Recent Environmental Science Alumni

Corey Callaghan

MS August 2015

I grew up in a small town in Western New York and have always been enthralled by the outdoors. I received a B.S. in Environmental Sciences and Mathematics in 2013 from Canisius College located in Buffalo, NY. Through my undergraduate studies I became enveloped in birds and birding. I then did undergraduate research focusing on nocturnal flight-calling behavior of warblers. I have conducted bird surveys as a biological technician for the USFWS and the Rocky Mountain Bird Observatory. My experiences and avid interest in birds led me to Dr. Gawlik’s lab, where I look forward to the opportunities that lie ahead. I received my Masters in Environmental Science from FAU in August 2015. For my thesis, I studied the Purple Swamphen and conducted the first formal study on the species in North America. I analyzed their diet contents and investigated for any selectivity they may be showing. I also used a modelling approach to investigate how/if exotic birds spread from urban to natural areas.


 

Leonardo Calle

MS May 2014

I got introduced to ecology in 2005 after reading Alan Beck's book on the "Ecology of Stray Dogs". Beck's research focused on the impact of stray dog populations on public health. He investigated, successfully, relationships between the distribution and abundance of stray dogs in Baltimore, socioeconomics, trash pick-up days, nutrient distribution, and rodents. I found his observations to be incredibly keen and creative, and they were what had initially inspired my pursuit of ecology. I returned to college in 2006, and shortly thereafter, in 2008, I volunteered as a field technician in the Avian Ecology Laboratory. My first real experience in ecology was flying in a helicopter to remote parts of the Everglades. I was hooked. The folks in the lab, and Dr. Gawlik, have been incredibly supportive and great mentors. I have been with the lab since that time, and I have involved myself in a variety of research projects and ecology education outreach programs. I am also proud to say that I am part of the Ecological Society of America's SEEDS program and the SEEDS chapter at FAU.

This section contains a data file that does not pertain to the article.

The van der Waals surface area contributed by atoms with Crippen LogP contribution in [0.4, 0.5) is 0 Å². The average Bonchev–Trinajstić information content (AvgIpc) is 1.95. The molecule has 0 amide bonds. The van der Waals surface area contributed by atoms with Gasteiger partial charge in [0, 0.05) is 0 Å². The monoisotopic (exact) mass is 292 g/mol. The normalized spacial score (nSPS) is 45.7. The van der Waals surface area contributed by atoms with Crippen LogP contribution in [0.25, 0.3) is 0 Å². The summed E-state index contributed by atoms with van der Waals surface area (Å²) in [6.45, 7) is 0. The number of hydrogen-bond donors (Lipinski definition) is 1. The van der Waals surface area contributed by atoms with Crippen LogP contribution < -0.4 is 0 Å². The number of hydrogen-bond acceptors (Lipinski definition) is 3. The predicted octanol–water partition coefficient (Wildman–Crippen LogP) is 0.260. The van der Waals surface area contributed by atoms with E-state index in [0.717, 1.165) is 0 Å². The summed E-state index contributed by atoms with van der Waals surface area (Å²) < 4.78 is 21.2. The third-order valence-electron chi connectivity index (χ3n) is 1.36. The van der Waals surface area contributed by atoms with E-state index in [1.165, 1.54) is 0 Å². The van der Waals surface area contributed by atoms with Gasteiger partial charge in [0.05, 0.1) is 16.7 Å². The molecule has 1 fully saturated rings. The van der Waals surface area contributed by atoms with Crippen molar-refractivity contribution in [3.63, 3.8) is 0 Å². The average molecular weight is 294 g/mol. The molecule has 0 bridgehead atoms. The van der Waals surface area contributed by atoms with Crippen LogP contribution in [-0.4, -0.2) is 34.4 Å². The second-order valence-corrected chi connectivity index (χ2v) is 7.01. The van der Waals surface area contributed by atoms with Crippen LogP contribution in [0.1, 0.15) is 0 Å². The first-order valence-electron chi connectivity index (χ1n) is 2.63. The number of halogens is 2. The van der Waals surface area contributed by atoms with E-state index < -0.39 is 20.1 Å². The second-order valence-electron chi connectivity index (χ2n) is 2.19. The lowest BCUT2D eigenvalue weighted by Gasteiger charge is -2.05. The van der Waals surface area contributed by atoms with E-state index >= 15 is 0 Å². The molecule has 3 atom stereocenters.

I received a B.S. in Biological Science from FAU in 2010, and I received my Master’s in the Environmental Sciences program at FAU in May 2014. For my thesis research, I examined the effects of hydrological and habitat factors on intertidally foraging wading birds and developed a predictive model of wading bird foraging habitat for intertidal systems.

Leo is currently pursuing a Ph.D. at Montana State University.


 

Richard Botta

MS May 2014

Although I acquired interests in my surrounding natural environment at an early age, I have not academically approached it until recently. Initially, I received my B.B.A. in International Business and Trade from FAU in 2007. As I completed this degree, I realized my true interests were elsewhere. As a young boy I spent much time outdoors, both here in the states, and in Argentina. Many days were spent with the wilderness as my playground. With this in mind, I returned to FAU to gain the tools I needed for a career in the environmental sciences.

After taking classes in the disciplines of Ecology and GIS, I volunteered in the Avian Ecology Lab here at FAU with a large scale project studying aquatic prey concentrations for wading birds in the Everglades. This only opened my appetite for research in these fields, and this lead to becoming a technician for the Fauna Concentration Project. Afterwards, I aided as a technician for a project with avian communities in the Stormwater Treatment Areas in the Northern Everglades. I received my M.S. in Environmental Sciences from FAU in May 2014. For my thesis, I used environmental factors, including vegetation and hydrology to create a habitat suitability model for wading birds in Lake Okeechobee and validated the model using Lake Okeechobee nest effort data.

Rich is currently an Environmental Scientist with the South Florida Water Management District.